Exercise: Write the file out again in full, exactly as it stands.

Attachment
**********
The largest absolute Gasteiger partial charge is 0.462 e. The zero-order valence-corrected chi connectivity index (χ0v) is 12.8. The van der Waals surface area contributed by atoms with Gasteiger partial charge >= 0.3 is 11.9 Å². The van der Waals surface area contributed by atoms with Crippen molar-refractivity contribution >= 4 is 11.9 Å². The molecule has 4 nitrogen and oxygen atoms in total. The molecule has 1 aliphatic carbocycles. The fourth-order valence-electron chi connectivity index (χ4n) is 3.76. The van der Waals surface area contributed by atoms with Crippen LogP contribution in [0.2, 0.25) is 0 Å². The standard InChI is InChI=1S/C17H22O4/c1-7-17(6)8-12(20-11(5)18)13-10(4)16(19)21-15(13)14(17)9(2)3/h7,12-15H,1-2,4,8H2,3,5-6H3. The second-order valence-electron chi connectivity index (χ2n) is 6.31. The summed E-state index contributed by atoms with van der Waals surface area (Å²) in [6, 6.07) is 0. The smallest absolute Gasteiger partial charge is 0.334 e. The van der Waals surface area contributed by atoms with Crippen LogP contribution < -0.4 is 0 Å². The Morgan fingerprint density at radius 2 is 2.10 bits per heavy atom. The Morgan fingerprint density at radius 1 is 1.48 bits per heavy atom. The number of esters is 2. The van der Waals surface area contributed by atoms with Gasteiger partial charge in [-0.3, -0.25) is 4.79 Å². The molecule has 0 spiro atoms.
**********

The largest absolute Gasteiger partial charge is 0.462 e. The zero-order valence-corrected chi connectivity index (χ0v) is 12.8. The van der Waals surface area contributed by atoms with Gasteiger partial charge >= 0.3 is 11.9 Å². The van der Waals surface area contributed by atoms with Crippen molar-refractivity contribution >= 4 is 11.9 Å². The molecule has 4 nitrogen and oxygen atoms in total. The molecule has 1 aliphatic carbocycles. The fourth-order valence-electron chi connectivity index (χ4n) is 3.76. The van der Waals surface area contributed by atoms with Crippen LogP contribution in [0.2, 0.25) is 0 Å². The standard InChI is InChI=1S/C17H22O4/c1-7-17(6)8-12(20-11(5)18)13-10(4)16(19)21-15(13)14(17)9(2)3/h7,12-15H,1-2,4,8H2,3,5-6H3. The second-order valence-electron chi connectivity index (χ2n) is 6.31. The summed E-state index contributed by atoms with van der Waals surface area (Å²) in [6, 6.07) is 0. The smallest absolute Gasteiger partial charge is 0.334 e. The van der Waals surface area contributed by atoms with Crippen LogP contribution < -0.4 is 0 Å². The Morgan fingerprint density at radius 2 is 2.10 bits per heavy atom. The Morgan fingerprint density at radius 1 is 1.48 bits per heavy atom. The number of esters is 2. The van der Waals surface area contributed by atoms with Gasteiger partial charge in [-0.3, -0.25) is 4.79 Å². The molecule has 0 spiro atoms.